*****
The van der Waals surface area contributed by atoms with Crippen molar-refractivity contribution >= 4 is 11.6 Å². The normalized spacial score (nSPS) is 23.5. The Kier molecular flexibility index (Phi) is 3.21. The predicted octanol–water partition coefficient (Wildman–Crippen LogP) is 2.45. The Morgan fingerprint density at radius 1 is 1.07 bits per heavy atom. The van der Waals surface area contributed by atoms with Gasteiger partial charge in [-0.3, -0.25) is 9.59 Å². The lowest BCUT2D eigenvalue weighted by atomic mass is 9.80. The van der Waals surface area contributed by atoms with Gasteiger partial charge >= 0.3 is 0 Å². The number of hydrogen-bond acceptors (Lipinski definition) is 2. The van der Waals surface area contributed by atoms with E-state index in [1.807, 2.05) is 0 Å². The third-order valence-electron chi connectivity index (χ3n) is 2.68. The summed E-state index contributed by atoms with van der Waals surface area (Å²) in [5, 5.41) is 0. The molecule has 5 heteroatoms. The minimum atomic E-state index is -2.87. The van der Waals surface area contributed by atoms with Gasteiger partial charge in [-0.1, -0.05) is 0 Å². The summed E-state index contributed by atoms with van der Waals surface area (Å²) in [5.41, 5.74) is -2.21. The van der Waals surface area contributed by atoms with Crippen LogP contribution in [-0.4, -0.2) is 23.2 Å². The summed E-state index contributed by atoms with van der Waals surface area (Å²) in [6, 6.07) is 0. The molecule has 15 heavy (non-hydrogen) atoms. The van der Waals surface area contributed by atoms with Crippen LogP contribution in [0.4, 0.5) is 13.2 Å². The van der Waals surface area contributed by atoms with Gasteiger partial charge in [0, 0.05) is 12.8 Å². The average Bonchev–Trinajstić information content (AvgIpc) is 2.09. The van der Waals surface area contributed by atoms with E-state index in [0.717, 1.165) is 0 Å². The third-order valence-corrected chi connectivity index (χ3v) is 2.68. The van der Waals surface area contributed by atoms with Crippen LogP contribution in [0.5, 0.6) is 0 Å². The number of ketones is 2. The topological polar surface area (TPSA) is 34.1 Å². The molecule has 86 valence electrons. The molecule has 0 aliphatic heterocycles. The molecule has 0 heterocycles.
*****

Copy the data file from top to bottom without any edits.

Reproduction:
The van der Waals surface area contributed by atoms with Crippen molar-refractivity contribution >= 4 is 11.6 Å². The normalized spacial score (nSPS) is 23.5. The Kier molecular flexibility index (Phi) is 3.21. The predicted octanol–water partition coefficient (Wildman–Crippen LogP) is 2.45. The Morgan fingerprint density at radius 1 is 1.07 bits per heavy atom. The van der Waals surface area contributed by atoms with Gasteiger partial charge in [-0.3, -0.25) is 9.59 Å². The lowest BCUT2D eigenvalue weighted by atomic mass is 9.80. The van der Waals surface area contributed by atoms with Gasteiger partial charge >= 0.3 is 0 Å². The number of hydrogen-bond acceptors (Lipinski definition) is 2. The van der Waals surface area contributed by atoms with E-state index in [1.807, 2.05) is 0 Å². The third-order valence-electron chi connectivity index (χ3n) is 2.68. The summed E-state index contributed by atoms with van der Waals surface area (Å²) in [5, 5.41) is 0. The molecule has 5 heteroatoms. The minimum atomic E-state index is -2.87. The van der Waals surface area contributed by atoms with Gasteiger partial charge in [-0.1, -0.05) is 0 Å². The summed E-state index contributed by atoms with van der Waals surface area (Å²) in [5.41, 5.74) is -2.21. The van der Waals surface area contributed by atoms with Crippen LogP contribution in [-0.4, -0.2) is 23.2 Å². The summed E-state index contributed by atoms with van der Waals surface area (Å²) in [6, 6.07) is 0. The molecule has 15 heavy (non-hydrogen) atoms. The van der Waals surface area contributed by atoms with Crippen LogP contribution in [0.4, 0.5) is 13.2 Å². The van der Waals surface area contributed by atoms with Gasteiger partial charge in [0, 0.05) is 12.8 Å². The average Bonchev–Trinajstić information content (AvgIpc) is 2.09. The van der Waals surface area contributed by atoms with E-state index in [0.717, 1.165) is 0 Å². The third-order valence-corrected chi connectivity index (χ3v) is 2.68. The van der Waals surface area contributed by atoms with Crippen LogP contribution in [0.5, 0.6) is 0 Å². The number of ketones is 2. The topological polar surface area (TPSA) is 34.1 Å². The molecule has 86 valence electrons. The molecule has 0 aliphatic heterocycles. The molecule has 0 heterocycles.